A COACH driver who took 34 passengers on a terrifying 70 mile journey was drunk.
Mold Crown Court heard yesterday how Lewis Robert McDonald, 68, drove slowly in the middle lane of a dual-carriageway, but then sped around corners, on the wrong side of the road, forcing other drivers off the road.
The passengers, members of a primary school Parent Teachers Association returning home to Penley, near Wrexham, from a shopping trip at Liverpool One, were screaming at him to get back onto the right side of the road.
Other drivers hooted their horns at him and as the coach went over the River Dee passengers feared he would not negotiate the bends and were terrified the vehicle would end up in the river.
When the coach eventually stopped, a motorist who had followed for 15 miles and whose wife had contacted the police, jumped on board and seized the coach ignition keys to prevent him driving any further.
McDonald, a coach driver for 40 years, admitted dangerous driving and drink driving after a breathtest three hours after he set off from Liverpool showed he had 58 microgrammes of alcohol in 100 millilitres of breath compared to the legal limit of 35mgs.
Oliver King, defending, said McDonald would never get behind the wheel again.
McDonald, of Windlehall Drive, St Helens, Lancashire, was jailed for nine months and banned from driving for two years.
He was ordered to take an extended re-test before he drives again.
Judge Rhys Rowlands said it was clearly dangerous for anyone to drink to excess and drive a car.
“But it beggars belief that you started drinking knowing that you were taking a coach with passengers back from Liverpool to Penley,” he said.
“Passengers became more and more concerned with people shouting at you during the latter part of the journey to get back onto the correct side of the road.”
Judge Rowlands said he had put ‘passengers lives at risk and those of other road users’.
He added: “You had far too much to drink and then to drive a coach is the height of irresponsibility.”
It had been ‘an accident waiting to happen’ but by the greatest good fortune there was no injury or damage.
“You were responsible for your 34 passengers, most of them parents of young children. You put them at risk of injury or worse.”
The judge said that worryingly, McDonald had told a probation officer he did not consider his driving had been affected by his drinking or that he had placed anyone at risk by his behaviour.
The court heard how the 49-seat coach had been booked by the PTA of Madras Primary School at Penley to take 30 adults and four teenagers on a shopping trip to Liverpool One on Saturday, November 10 last year.
He was an hour late arriving at Penley in the morning because he could not find the village but there was no concern about his driving to Liverpool.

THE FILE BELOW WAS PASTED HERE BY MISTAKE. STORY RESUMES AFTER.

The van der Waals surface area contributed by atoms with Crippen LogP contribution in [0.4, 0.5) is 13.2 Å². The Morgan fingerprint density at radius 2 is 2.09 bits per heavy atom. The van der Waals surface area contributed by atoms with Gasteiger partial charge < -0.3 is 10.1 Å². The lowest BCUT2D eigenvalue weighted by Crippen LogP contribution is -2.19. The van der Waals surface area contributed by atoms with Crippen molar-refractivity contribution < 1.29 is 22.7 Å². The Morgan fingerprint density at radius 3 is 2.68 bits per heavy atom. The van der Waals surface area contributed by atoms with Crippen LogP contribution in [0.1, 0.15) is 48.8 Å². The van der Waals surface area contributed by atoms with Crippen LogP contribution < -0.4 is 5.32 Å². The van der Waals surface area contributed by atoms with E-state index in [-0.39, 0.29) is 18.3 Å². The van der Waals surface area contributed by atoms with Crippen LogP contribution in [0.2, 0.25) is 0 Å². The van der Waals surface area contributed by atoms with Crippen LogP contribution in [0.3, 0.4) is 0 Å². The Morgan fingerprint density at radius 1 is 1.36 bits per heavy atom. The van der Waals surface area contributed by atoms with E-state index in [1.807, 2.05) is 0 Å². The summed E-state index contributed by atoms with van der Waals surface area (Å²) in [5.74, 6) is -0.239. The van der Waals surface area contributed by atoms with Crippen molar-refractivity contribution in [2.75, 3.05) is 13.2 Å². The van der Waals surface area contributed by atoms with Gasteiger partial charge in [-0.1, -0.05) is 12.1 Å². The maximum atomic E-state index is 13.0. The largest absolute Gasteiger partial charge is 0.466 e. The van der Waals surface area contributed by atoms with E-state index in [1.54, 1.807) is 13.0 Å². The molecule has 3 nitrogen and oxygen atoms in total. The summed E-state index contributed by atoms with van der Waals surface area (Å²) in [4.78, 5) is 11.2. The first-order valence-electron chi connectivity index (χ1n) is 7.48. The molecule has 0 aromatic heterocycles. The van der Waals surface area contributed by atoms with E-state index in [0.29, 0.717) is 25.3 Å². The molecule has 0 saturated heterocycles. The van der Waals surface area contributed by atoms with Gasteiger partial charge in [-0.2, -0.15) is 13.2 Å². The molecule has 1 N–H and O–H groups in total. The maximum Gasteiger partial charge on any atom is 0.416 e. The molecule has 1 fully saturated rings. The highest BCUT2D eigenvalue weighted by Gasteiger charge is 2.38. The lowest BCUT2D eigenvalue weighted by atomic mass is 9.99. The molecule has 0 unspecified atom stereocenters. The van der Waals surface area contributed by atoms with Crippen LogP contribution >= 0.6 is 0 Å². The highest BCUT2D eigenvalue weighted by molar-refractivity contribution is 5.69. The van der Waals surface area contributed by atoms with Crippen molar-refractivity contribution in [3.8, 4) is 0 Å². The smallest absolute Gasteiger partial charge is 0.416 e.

Prosecuting barrister Caroline Harris said he was 15 minutes late collecting them in the evening.
There were concerns as they made their way home.
Headmistress Lynda Houston later told how on the M53 he drove in the middle lane at about 20 mph.
On the M56 the coach started swinging from side to side in a rocking motion and those on board began to get very worried.
Then on the A483 other cars had to take evasive action and sounded their horns as McDonald changed lanes a number of times for no apparent reason.
A passenger told how he turned off the dual-carriageway and drove the wrong way around a roundabout “as if he was not aware that the road was there”.
Passenger Sue Chadwick was so scared that she put her mobile phone in her bag in case it got lost if the coach turned over.
Motorist Michael Clarke followed the car for 15 miles because he was so concerned at the erratic driving, his wife rang the police, and when the coach stopped at Penley he seized the ignition keys.
At Overton passengers had been worried at how he would take tight bends at a bridge over the Dee and passengers were shouting at him, scared that they would end up in the river.
Passenger Sybil Edge told how she was left shaking like a leaf.
Police arrived and arrested him, and McDonald said: “That’s me finished.”
He said he had not touched a drop for weeks but had a relapse.
McDonald later told how he had returned home and had a couple of tumblers of whisky and coke.
“You have one and then you have two don’t you,” he told police.
Mr King said McDonald had a strong work ethic, was a professional coach driver for 40 years, and was a devoted family man.
“He will never get behind the wheel again,” he said. “He is sorry and ashamed for what happened.”
A prison sentence at his time of life would be very difficult to serve, said Mr King.
He had never been to custody before and his grandson, aged 22, who suffered from MS, had died of a heart attack and his funeral was due next week.
Mr King said it was clearly a very serious matter but suggested a suspended sentence.
A number of references showed a different side to his character and the standard of his driving had never been questioned before during a long coach driving career.